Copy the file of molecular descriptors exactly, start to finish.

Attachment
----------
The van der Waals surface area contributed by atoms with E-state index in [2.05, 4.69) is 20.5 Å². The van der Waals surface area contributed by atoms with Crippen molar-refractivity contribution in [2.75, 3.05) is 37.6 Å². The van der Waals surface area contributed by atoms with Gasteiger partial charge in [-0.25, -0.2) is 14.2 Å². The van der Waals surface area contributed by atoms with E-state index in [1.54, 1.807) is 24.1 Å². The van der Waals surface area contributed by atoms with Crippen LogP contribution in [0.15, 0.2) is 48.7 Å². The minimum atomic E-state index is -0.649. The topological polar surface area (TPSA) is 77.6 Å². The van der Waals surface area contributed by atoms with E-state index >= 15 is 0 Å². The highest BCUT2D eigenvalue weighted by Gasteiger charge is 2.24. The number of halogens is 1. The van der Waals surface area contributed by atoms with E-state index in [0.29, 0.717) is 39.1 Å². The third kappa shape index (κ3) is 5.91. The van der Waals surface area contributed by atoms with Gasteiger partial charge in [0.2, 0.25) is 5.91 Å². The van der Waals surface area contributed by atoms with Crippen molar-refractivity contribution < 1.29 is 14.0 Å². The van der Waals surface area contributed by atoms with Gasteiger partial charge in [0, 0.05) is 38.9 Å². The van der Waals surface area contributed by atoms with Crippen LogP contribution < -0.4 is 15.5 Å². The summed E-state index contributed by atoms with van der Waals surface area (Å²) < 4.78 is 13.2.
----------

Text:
The van der Waals surface area contributed by atoms with E-state index in [2.05, 4.69) is 20.5 Å². The van der Waals surface area contributed by atoms with Crippen molar-refractivity contribution in [2.75, 3.05) is 37.6 Å². The van der Waals surface area contributed by atoms with Gasteiger partial charge in [-0.25, -0.2) is 14.2 Å². The van der Waals surface area contributed by atoms with E-state index in [1.54, 1.807) is 24.1 Å². The van der Waals surface area contributed by atoms with Crippen LogP contribution in [0.15, 0.2) is 48.7 Å². The minimum atomic E-state index is -0.649. The topological polar surface area (TPSA) is 77.6 Å². The van der Waals surface area contributed by atoms with E-state index >= 15 is 0 Å². The highest BCUT2D eigenvalue weighted by Gasteiger charge is 2.24. The number of halogens is 1. The van der Waals surface area contributed by atoms with E-state index in [0.29, 0.717) is 39.1 Å². The third kappa shape index (κ3) is 5.91. The van der Waals surface area contributed by atoms with Gasteiger partial charge in [0.2, 0.25) is 5.91 Å². The van der Waals surface area contributed by atoms with Crippen molar-refractivity contribution < 1.29 is 14.0 Å². The van der Waals surface area contributed by atoms with Gasteiger partial charge in [0, 0.05) is 38.9 Å². The van der Waals surface area contributed by atoms with Crippen LogP contribution < -0.4 is 15.5 Å². The summed E-state index contributed by atoms with van der Waals surface area (Å²) < 4.78 is 13.2.